The European Commission will recommend next week that Western Balkans countries postpone any moves towards joining the European Union.
Last year Croatia, Macedonia, Serbia, Bosnia and Albania's all edged closer towards joining the EU.
But a draft Commission report to be published next week says the countries cannot expect to join the EU in the short term, despite some progress.
The report says they are likely to join only in the medium to long term.
The countries are now marking time - not only because reforms have slowed down at home, but also because people in Western Europe want enlargement to pause.
The Former Yugoslav Republic of Macedonia was hoping to start membership talks, but the European Commission is saying: "Not yet."
The draft report seen by the BBC urges Skopje to speed up political reforms, fight corruption and improve relations with ethnic Albanians if it wants to move ahead with its EU bid.
The report praises Serbia's new constitution and the country's economic stability. But it offers no prospect for the early resumption of talks on an association agreement unless Belgrade helps catch Gen Ratko Mladic, suspected of masterminding some of the worst atrocities of the Bosnian war a decade ago.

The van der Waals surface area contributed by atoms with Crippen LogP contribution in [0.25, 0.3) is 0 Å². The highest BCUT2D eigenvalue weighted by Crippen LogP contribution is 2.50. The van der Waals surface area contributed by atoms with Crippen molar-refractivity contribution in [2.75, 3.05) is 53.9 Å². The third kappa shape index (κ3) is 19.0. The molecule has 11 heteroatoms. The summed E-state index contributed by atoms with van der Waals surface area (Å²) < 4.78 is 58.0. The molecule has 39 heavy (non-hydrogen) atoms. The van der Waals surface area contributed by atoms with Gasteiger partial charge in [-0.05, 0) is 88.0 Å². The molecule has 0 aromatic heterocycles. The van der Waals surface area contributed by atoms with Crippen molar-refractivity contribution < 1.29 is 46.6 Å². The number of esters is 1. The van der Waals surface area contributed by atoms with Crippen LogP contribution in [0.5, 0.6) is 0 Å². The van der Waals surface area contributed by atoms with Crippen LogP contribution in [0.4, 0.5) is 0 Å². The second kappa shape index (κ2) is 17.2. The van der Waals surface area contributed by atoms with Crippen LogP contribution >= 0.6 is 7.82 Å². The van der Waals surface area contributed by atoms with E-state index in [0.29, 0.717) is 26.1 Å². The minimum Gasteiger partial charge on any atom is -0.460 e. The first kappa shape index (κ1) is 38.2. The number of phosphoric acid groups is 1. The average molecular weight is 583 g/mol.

Leaders from Balkan nations at a regional summit
Balkan leaders will be told to delay EU membership talks
Serbia is also urged to take a constructive approach to Kosovo, where the majority ethnic Albanians are expected to gain limited independence in the next few months.
The report describes the question of Kosovo's status, relations with Serbia and Bosnia's future as the major challenges for the year ahead.
But it points out that accession for the countries of the region is many years away and calls for the EU to refrain from setting any dates for future new members.
It appears unlikely that a large group of countries will join at the same time, the European Commission says. Future accessions are likely to occur in the medium to long term.
When they meet in December, EU leaders are expected to back those conclusions.
But some, like the French and the Austrians, will be frustrated that the Commission has stopped short of setting the bloc's ultimate borders.
The EU is defined by its values, the draft report says, rather than by fixed geographical limits.